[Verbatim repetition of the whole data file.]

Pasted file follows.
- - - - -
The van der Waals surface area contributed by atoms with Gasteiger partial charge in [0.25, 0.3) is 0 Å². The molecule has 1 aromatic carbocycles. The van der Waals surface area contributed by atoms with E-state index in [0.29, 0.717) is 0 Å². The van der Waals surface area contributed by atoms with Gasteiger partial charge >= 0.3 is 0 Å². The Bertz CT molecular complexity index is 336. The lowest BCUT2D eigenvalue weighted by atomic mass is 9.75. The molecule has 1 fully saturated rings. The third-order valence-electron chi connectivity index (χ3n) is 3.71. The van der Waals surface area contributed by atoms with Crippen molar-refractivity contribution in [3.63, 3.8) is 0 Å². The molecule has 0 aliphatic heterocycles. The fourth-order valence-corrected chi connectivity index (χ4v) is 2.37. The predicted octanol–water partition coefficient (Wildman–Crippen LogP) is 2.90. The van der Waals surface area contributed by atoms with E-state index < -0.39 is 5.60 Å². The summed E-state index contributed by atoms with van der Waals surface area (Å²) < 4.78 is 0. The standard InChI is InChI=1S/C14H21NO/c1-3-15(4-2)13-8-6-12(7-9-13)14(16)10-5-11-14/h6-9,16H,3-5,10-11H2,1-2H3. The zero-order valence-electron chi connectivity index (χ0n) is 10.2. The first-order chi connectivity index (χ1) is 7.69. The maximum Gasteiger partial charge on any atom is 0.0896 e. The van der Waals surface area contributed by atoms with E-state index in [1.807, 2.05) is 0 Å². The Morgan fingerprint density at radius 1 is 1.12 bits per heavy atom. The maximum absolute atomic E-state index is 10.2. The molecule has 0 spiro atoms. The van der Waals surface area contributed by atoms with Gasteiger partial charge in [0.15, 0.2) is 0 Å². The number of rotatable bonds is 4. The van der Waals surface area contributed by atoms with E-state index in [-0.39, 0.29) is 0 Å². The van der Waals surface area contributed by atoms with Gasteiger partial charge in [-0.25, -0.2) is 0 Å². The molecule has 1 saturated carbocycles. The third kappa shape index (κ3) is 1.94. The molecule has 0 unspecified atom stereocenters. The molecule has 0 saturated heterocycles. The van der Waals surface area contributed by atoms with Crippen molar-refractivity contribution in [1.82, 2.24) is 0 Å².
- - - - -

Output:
The van der Waals surface area contributed by atoms with Gasteiger partial charge in [0.25, 0.3) is 0 Å². The molecule has 1 aromatic carbocycles. The van der Waals surface area contributed by atoms with E-state index in [0.29, 0.717) is 0 Å². The van der Waals surface area contributed by atoms with Gasteiger partial charge >= 0.3 is 0 Å². The Bertz CT molecular complexity index is 336. The lowest BCUT2D eigenvalue weighted by atomic mass is 9.75. The molecule has 1 fully saturated rings. The third-order valence-electron chi connectivity index (χ3n) is 3.71. The van der Waals surface area contributed by atoms with Crippen molar-refractivity contribution in [3.63, 3.8) is 0 Å². The molecule has 0 aliphatic heterocycles. The fourth-order valence-corrected chi connectivity index (χ4v) is 2.37. The predicted octanol–water partition coefficient (Wildman–Crippen LogP) is 2.90. The van der Waals surface area contributed by atoms with E-state index < -0.39 is 5.60 Å². The summed E-state index contributed by atoms with van der Waals surface area (Å²) < 4.78 is 0. The standard InChI is InChI=1S/C14H21NO/c1-3-15(4-2)13-8-6-12(7-9-13)14(16)10-5-11-14/h6-9,16H,3-5,10-11H2,1-2H3. The zero-order valence-electron chi connectivity index (χ0n) is 10.2. The first-order chi connectivity index (χ1) is 7.69. The maximum Gasteiger partial charge on any atom is 0.0896 e. The van der Waals surface area contributed by atoms with E-state index in [1.807, 2.05) is 0 Å². The Morgan fingerprint density at radius 1 is 1.12 bits per heavy atom. The maximum absolute atomic E-state index is 10.2. The molecule has 0 spiro atoms. The van der Waals surface area contributed by atoms with Gasteiger partial charge in [0.15, 0.2) is 0 Å². The number of rotatable bonds is 4. The van der Waals surface area contributed by atoms with E-state index in [-0.39, 0.29) is 0 Å². The van der Waals surface area contributed by atoms with Gasteiger partial charge in [-0.25, -0.2) is 0 Å². The molecule has 1 saturated carbocycles. The third kappa shape index (κ3) is 1.94. The molecule has 0 unspecified atom stereocenters. The molecule has 0 saturated heterocycles. The van der Waals surface area contributed by atoms with Crippen molar-refractivity contribution in [1.82, 2.24) is 0 Å².